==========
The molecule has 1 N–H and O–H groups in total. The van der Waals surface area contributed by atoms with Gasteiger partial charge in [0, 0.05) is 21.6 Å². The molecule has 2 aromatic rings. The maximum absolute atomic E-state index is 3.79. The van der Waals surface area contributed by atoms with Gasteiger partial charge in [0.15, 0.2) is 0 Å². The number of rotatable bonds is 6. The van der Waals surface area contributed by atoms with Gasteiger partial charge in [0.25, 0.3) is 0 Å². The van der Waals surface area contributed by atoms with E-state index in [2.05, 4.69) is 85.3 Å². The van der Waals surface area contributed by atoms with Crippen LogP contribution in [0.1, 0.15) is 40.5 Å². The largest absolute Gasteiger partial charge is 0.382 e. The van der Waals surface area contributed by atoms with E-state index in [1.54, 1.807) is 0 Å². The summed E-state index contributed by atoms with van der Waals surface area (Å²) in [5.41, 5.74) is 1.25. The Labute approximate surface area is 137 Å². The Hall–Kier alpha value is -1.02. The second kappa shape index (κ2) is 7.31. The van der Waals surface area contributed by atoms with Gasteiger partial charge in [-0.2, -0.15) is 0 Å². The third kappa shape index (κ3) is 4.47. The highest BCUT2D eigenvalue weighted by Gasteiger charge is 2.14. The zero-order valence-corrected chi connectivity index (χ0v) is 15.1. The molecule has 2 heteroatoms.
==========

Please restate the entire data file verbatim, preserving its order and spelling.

The molecule has 1 N–H and O–H groups in total. The van der Waals surface area contributed by atoms with Gasteiger partial charge in [0, 0.05) is 21.6 Å². The molecule has 2 aromatic rings. The maximum absolute atomic E-state index is 3.79. The van der Waals surface area contributed by atoms with Gasteiger partial charge in [0.15, 0.2) is 0 Å². The number of rotatable bonds is 6. The van der Waals surface area contributed by atoms with Gasteiger partial charge in [0.25, 0.3) is 0 Å². The van der Waals surface area contributed by atoms with E-state index in [2.05, 4.69) is 85.3 Å². The van der Waals surface area contributed by atoms with Crippen LogP contribution in [0.1, 0.15) is 40.5 Å². The largest absolute Gasteiger partial charge is 0.382 e. The van der Waals surface area contributed by atoms with E-state index in [1.54, 1.807) is 0 Å². The summed E-state index contributed by atoms with van der Waals surface area (Å²) in [5.41, 5.74) is 1.25. The Labute approximate surface area is 137 Å². The Hall–Kier alpha value is -1.02. The second kappa shape index (κ2) is 7.31. The van der Waals surface area contributed by atoms with Gasteiger partial charge in [-0.2, -0.15) is 0 Å². The third kappa shape index (κ3) is 4.47. The highest BCUT2D eigenvalue weighted by Gasteiger charge is 2.14. The zero-order valence-corrected chi connectivity index (χ0v) is 15.1. The molecule has 2 heteroatoms.